「闇に燃えし篝火は」 (Yami ni Moeshi Kagaribi wa)
“The Bonfires in the Darkness”
I think I now understand what exactly draws me back to Shin Sekai Yori week after week, funnily enough one week before this whole series is gonna end: that factor of unpredictability in the show. Okay, no, it’s not the entire reason. But it is a pretty big one! This is a show that never feels particularly orchestrated, and like in real life when you get a bunch of characters all making their own decisions and pursuing their own agendas, nothing ever quite plays out as it was intended. It’s episodes like this that really bring that flavour out, where scenarios play out with an almost emergent nature: Yakomaru and his forces using the topography of the area to counter Saki and co.’s plans, the B tactic of using the mirror to confuse, Satoru’s attempt at a suicide attack, and then Saki stopping him by burning up their only weapon against the fiend, the one thing that sent them on this very quest to hell on earth. Now that, I didn’t see coming.
And, man, I said this a couple of times, but they did a really good job building up the threat of the “fiend”. Watching him in action was always a gripping affair as he strode around killing everything in sight, but when the two characters I’ve grown to connect with the most had to face him off within the claustrophobic tunnels, well then shit just gets real. It being the climax and all, the growing fatalism in the show got to me, and I was constantly on the edge of my seat wondering if it was time for Satoru to finally bite it. (Not so much for Saki because of her narrative plot armor.)
It being the second last episode and all it was also about time to finally tackle the existential difference between human and queerat head-on once and for all, which Kiromaru was surprisingly open about. Responding to Saki’s growing resignation about their doomed situation, he underlies that between the two species, humans had a weaker will and a greater tendency to give up when the situation turns south.
I admit that at first the larger subtext of this statement confused me. After all, hadn’t the humans’ desperate struggle for survival been a driving theme of the show up until now? That certainly didn’t seem like “giving up”. As he went on about the queerats always looking to survive, I wondered again: “Hadn’t the humans been doing this as well?”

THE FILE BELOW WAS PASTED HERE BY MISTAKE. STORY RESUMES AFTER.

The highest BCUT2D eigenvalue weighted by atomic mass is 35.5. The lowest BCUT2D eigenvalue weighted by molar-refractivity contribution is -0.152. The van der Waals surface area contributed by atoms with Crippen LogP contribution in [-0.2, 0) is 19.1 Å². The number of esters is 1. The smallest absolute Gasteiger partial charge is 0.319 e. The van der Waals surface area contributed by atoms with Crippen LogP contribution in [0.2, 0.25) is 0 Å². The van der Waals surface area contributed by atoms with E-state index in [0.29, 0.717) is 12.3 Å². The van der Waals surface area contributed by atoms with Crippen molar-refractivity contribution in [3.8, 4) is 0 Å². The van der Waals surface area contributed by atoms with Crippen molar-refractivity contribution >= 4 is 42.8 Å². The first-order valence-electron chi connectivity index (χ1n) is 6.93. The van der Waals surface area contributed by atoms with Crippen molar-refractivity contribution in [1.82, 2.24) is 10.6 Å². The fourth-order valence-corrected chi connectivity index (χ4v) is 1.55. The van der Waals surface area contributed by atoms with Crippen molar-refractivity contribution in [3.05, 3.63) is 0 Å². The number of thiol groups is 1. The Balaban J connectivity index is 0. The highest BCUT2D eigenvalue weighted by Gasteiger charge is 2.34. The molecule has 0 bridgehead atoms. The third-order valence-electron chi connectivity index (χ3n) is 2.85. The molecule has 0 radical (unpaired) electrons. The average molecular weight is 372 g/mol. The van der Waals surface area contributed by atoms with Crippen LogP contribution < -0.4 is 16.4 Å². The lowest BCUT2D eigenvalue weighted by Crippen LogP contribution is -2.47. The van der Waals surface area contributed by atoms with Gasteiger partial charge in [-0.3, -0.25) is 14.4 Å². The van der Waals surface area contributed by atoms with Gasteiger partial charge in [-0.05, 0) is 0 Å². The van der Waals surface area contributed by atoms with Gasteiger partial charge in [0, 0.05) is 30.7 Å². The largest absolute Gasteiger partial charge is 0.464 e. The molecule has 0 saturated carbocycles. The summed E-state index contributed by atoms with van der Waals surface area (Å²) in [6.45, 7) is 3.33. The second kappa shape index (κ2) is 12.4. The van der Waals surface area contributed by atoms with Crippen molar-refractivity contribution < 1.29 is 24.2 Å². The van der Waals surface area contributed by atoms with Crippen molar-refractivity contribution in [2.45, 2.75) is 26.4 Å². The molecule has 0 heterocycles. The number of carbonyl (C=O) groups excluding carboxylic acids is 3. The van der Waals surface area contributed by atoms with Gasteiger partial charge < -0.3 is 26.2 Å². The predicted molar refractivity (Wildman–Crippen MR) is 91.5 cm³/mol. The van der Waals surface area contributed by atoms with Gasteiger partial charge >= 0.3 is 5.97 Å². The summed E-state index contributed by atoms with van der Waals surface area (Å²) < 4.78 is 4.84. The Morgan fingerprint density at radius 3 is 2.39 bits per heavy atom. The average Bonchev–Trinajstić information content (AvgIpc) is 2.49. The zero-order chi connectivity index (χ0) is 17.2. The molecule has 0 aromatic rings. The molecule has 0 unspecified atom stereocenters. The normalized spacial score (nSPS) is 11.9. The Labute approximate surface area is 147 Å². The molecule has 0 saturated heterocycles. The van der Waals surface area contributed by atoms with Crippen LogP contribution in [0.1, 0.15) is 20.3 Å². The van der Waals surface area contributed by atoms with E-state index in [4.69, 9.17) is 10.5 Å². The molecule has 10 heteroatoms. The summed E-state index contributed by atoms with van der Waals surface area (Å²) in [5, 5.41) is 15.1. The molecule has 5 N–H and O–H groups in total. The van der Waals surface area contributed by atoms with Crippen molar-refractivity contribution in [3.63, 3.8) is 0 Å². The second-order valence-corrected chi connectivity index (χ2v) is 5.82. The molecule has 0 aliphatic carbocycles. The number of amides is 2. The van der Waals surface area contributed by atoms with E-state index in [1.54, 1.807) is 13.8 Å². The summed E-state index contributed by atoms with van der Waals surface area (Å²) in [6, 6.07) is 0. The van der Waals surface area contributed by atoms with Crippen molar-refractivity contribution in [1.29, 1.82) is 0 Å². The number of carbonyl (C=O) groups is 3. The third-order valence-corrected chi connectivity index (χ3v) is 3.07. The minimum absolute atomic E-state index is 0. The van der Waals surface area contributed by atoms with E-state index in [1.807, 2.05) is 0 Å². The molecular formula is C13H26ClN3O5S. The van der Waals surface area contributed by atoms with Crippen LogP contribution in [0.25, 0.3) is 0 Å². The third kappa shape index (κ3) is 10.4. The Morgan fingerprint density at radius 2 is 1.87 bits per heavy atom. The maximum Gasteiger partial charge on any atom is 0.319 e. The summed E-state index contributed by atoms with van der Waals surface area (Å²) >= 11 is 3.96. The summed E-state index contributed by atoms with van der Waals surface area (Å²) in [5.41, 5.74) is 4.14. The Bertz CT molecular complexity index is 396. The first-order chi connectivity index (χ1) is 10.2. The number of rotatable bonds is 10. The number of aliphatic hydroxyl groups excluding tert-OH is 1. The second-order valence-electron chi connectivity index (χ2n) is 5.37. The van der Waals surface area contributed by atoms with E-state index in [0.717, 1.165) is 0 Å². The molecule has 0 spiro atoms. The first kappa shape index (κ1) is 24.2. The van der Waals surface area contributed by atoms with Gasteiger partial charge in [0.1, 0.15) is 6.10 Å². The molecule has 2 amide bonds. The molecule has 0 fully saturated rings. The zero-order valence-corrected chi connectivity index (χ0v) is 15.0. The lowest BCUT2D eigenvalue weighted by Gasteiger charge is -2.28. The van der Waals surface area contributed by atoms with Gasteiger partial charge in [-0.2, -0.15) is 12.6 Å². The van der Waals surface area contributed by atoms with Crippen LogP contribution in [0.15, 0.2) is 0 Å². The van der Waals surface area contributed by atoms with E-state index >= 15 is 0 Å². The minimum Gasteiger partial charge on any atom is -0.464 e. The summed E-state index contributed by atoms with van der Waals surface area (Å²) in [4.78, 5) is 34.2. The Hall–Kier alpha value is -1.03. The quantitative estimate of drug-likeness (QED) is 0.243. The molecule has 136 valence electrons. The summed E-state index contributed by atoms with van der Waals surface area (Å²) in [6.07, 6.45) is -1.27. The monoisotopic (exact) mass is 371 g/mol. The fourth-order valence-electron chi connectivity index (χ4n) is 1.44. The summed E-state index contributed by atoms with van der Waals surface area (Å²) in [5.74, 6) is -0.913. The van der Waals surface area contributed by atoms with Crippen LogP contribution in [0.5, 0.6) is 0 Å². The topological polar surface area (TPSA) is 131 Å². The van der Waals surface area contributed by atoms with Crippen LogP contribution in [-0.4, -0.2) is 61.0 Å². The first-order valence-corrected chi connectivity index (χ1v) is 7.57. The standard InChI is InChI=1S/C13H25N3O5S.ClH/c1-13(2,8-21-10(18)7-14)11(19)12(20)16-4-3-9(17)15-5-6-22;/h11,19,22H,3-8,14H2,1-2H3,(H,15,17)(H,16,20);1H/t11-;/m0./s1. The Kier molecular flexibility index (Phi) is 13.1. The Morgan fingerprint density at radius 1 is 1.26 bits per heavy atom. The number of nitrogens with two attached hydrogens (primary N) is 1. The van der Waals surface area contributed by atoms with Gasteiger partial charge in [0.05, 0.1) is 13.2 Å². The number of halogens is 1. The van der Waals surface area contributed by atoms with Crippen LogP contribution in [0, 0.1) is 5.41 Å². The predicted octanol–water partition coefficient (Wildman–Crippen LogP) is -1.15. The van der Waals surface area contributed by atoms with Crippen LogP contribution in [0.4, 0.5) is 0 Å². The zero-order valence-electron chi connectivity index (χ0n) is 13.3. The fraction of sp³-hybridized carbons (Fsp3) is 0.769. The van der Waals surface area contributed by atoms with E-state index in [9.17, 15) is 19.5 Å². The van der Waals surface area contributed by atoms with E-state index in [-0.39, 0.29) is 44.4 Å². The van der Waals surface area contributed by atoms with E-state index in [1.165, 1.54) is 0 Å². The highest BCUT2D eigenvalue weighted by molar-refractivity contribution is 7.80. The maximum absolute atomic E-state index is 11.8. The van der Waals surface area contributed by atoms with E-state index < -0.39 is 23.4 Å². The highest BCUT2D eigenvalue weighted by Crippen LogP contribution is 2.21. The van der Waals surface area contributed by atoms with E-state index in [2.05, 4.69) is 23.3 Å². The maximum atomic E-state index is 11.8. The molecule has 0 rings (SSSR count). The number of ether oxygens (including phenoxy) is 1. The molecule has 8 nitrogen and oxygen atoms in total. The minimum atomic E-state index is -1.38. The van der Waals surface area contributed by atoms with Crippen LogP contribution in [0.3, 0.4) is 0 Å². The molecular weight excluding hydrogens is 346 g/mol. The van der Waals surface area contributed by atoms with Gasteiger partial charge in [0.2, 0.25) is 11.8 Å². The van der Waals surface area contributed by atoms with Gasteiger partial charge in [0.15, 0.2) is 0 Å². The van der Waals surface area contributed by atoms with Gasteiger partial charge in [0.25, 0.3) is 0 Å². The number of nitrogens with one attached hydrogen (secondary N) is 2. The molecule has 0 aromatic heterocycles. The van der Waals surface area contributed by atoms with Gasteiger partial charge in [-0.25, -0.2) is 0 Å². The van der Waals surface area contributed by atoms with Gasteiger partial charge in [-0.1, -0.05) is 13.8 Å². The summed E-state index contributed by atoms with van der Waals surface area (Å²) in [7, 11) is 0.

I ended up taking that the concept of survival meant something quite difference to each species. True, the humans committed multiple taboos, killed children and brainwashed people all in an attempt to stay alive; extremes that that can’t quite be waived off as “giving up”. But it doesn’t feel that this perpetuation of life is quite the same thing as what Kiromaru mused on about the survival of his species. In the 500 years of the Dark Ages prior to the story’s setting, humanity didn’t choose to expand in the same manner as history and repopulate the planet, but kept itself in a restrained state of life. On the flipside, the queerats has been characterised by their growth, and their survival of the fittest mentality. Kiromaru, himself representative of the queerat species, was willing to sacrifice his troops in an attempt to find a WMD that can be used against the human species. Without humans murdering them on a whim, his species could ensure survival and prosperity.
Both sides sacrificed plenty in their struggle for survival, but the fundamental difference seems to boil down to a single point. Humans sacrificed in hopes that things remain constant, which more often than not seems to end up with diminishing returns. Queerats sacrifice in hopes that things would be better off. It’s no wonder Kiromaru thought of the humans as giving up, if it appeared they never wanted a better tomorrow. Honestly though, this is open to a lot of interpretation (as is every other philosophical point raised by the show) and I’m sur people have their own thoughts on the matter as well. Looking at you philosophy majors to impress with your big words.
Interestingly, this also ties back into what has always been said about Saki’s character: that for all her insecurities and flaws she was special in her strength to never give up, and that clicked with what Kiromaru said about “giving up”. Her actions in destroying the psychobuster to save Satoru was a discourse from the state of perpetuation humanity arrived at, and really highlighted this difference about her in a way the show hadn’t quite managed before. The bigger implication isn’t lost; if the fiend had died along with Satoru like that, humanity would’ve just return to as it always was. In acting on her fear of being alone, Saki made a personal gamble for a better tomorrow in her life. This really is the culmination of what has been an amazing character arc for the girl across this entire series, and I daresay at this point, she’s entered the ranks of best protagonists I’ve seen in an anime series. (Been a while since we saw this level of intimacy from them too. I really enjoyed the relationship they’ve built across the entire series, from two bickering friends enduring through tragedy and loss to end up as two people who now can’t live without each other.)
And so we arrive at our last cliffhanger for the series. With the psychobuster destroyed and the mirror plan to confuse seemingly having no effect other than riling the fiend up, according to “Shun” the onus has fallen onto Kiromaru as the key to resolving the situation. This is the moment I’ve been waiting the whole series for; to see through their actions what kind of answer Saki, as the story’s representative of humanity, will finally arrive at. Will the half-dead but undying status quo be maintained, or can Man change, and if so in what manner?
And once again, man, I’m really gonna miss the weekly dose of Shin Sekai Yori.